I'm doing a slight redesign of some forms and I'm trying to get good consistency amongst fields.

I've placed the label above the field for most of the forms, as some of the labels are quite lengthy, and this seems best for readability. This layout works well - but breaks down for a simple label-checkbox scenario. I've added a screenshot to show.

What's the best way I should lay out that first field of just a label+checkbox? It seems to look best as I've got it, but its very inconsistent having the label on the right, and all on the same row. But it looks illogical having a one-word label on one line and a single checkbox below it.

enter image description here

Also, side-question: you can see in the 3rd field, 'no' is first. I didn't design this form. I feel like 'yes' should always be first, even if 'no' is the default. Am I right in this?

I don't have any sources on hand to back up my decision but I have studied UX and browse this forum quite a bit so I think my decisions are based in reason. Feel free to correct me.

  • That's pretty much the de-facto standard. Stick with it.
    – DA01
    Commented Nov 15, 2013 at 5:28

1 Answer 1


This layout is consistent; it's the lack of a question to prompt a checkbox response that is throwing you. Otherwise, it would be formatted the same as the radio field. And, consequently, If you changed the checkbox/label-only pattern, it would throw off the radio pattern.

enter image description here

I think your side question is the bigger of the two and it really depends on the context of what's being asked.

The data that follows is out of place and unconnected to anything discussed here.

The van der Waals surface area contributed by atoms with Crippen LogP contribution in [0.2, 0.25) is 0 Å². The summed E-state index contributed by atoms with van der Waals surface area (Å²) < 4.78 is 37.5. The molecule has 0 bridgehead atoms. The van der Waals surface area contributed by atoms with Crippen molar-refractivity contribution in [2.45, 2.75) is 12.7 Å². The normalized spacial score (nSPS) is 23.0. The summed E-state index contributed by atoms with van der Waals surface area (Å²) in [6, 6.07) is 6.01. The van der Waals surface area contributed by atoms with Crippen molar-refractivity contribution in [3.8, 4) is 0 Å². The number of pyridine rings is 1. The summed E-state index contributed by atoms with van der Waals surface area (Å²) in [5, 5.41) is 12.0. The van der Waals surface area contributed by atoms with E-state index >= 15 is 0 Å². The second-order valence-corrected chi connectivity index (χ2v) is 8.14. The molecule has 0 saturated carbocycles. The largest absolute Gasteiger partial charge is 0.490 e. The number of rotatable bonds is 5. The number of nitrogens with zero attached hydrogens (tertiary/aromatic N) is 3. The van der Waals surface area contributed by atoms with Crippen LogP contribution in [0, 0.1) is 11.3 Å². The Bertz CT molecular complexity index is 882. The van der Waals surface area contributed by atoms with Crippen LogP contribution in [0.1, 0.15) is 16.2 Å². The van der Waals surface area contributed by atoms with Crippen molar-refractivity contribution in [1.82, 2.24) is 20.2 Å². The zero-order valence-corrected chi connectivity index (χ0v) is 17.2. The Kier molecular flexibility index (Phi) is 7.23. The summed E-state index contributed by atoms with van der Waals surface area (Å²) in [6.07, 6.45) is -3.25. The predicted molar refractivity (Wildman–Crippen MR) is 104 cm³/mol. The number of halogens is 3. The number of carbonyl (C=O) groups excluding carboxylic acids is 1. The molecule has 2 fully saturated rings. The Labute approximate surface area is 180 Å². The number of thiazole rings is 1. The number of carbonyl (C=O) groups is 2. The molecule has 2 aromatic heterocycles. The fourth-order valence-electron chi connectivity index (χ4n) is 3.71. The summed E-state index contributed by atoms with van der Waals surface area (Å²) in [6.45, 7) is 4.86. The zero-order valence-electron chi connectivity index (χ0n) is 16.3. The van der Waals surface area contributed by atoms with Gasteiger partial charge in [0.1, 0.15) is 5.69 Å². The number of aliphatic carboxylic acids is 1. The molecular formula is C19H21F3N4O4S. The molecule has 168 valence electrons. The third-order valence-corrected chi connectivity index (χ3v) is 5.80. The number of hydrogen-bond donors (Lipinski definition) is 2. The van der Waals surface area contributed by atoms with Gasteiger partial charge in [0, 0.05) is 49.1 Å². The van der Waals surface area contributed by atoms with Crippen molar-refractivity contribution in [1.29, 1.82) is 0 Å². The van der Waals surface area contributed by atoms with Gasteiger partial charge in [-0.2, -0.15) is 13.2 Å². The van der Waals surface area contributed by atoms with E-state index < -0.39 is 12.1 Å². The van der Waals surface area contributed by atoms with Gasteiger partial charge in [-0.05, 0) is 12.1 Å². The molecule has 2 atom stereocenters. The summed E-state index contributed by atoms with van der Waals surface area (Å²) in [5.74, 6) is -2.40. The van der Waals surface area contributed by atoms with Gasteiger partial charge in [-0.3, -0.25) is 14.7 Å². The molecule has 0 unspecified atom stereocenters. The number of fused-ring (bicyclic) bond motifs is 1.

In general, default yes on a radio button that is neutral/beneficial is common practice. Even without the connotation, good ole Mr. Nielsen suggests always providing one by default, and even offering an explicit neutral option ("None") as opposed to leaving the radio field blank.

I'm skeptical of the neutral option in some cases because it doesn't account for user errors. If you have a blank radio it should throw an error and force a decision.

If you only have a yes/no answer, there's a good chance a single checkbox can do the job (e.g. check for providing something beneficial by default).

However, this needs to be done with some sense to avoid Dark Patterns. Obviously, an option checkbox isn't going to throw an error either, so users may overlook it -- users skim, they don't read (too many sources). Whether checked or unchecked, it depends on the action associated. If it's an opt-out of newsletter situation, checking by default is forcing it ("but if they're using my site they'll want more information from me!"--let them decide). In addition, active wording should be used to describe the opt-ing action (e.g. Heck yeah! Send me that annoying newsletter every day!)

  • Yeah thanks. For the first part, I tried adding the question prompt, but I found I was repeating myself a lot. I wasn't sure how to phrase them, especially for simple questions. eg. Activate plugin? [x] activate, Display this field? [x] display vs. [x] Activate plugin, [x] Display this field The latter seemed to be much clearer, so I went with that, despite it not looking consistent. Is there a better way?
    – morgoe
    Commented Nov 17, 2013 at 22:24
  • If it's a mutually exclusive state (active vs disabled), a radio might be more appropriate. "Some Plugin" (o) Active ( ) Disabled. The ( ) Disabled also provides more feedback than an unchecked [ ] Active. More context will help with the wording.
    – glilley
    Commented Nov 19, 2013 at 21:03
  • I agree that you give the question more context, As prompt you can use "Plugin state" and than a checkbox [x] Active. Or use as prompt "Activate plugin?" and use radio's (o) Yes () No. Something like that.
    – jazZRo
    Commented Nov 21, 2013 at 12:51

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